Dallas Bird faces prison time for Elvis Lachance murder

A Saskatoon man will learn later this month how long he'll go to prison after pleading guilty to beating a man to death in jail.

Issue in sentencing is parole eligibility

Dallas Bird arrives at court for a sentencing hearing. (Dan Zakreski/CBC)

Dallas Bird beat his cellmate Elvis Lachance for more than two hours, eventually killing him, because the young man was placed in a section of the Saskatoon Correctional Centre that Terror Squad members believed was their turf.

"God help me," Lachance said at one point.

"God's not here," Bird replied.

Court heard a list of abrasions, contusions and lacerations that Lachance suffered in the September 2012 assault before succumbing to a blow to the head.

Dallas Bird's post-murder Terror Squad tattoo across his torso. (Court of Queen's Bench)
The autopsy report noted hundreds of injuries from his head to his toes. Bird, almost twice victim's size, did not suffer any injuries.

Bird pleaded guilty to second degree murder. Prosecutor Melodi Kujawa said the attack was motivated by Bird getting instructed by other Terror Squad members to send a message to the rest of the jail population.

Over the course of the beating, Lachance was beaten against the cell door, toilet and beds.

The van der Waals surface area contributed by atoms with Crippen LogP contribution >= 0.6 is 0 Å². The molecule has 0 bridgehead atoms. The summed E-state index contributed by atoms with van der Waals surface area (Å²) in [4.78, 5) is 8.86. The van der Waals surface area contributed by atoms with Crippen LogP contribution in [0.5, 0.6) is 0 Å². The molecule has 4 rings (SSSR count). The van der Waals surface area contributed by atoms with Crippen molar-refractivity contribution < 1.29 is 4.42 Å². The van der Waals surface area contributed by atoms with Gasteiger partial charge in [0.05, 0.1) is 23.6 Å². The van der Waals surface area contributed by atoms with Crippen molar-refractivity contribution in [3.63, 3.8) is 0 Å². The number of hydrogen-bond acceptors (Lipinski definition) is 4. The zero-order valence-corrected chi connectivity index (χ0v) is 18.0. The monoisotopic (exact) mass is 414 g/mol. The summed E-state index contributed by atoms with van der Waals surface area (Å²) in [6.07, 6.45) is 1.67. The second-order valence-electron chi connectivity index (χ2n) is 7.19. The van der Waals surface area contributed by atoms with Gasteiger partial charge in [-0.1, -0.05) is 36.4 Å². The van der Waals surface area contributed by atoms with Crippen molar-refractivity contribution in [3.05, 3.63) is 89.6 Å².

The guilty plea is an automatic life sentence. The Crown wants no parole eligibility for 18 years. The defence is asking for 11 years.

Justice Ron Mills will give his decision June 24.

Comments

To encourage thoughtful and respectful conversations, first and last names will appear with each submission to CBC/Radio-Canada's online communities (except in children and youth-oriented communities). Pseudonyms will no longer be permitted.

By submitting a comment, you accept that CBC has the right to reproduce and publish that comment in whole or in part, in any manner CBC chooses. Please note that CBC does not endorse the opinions expressed in comments. Comments on this story are moderated according to our Submission Guidelines. Comments are welcome while open. We reserve the right to close comments at any time.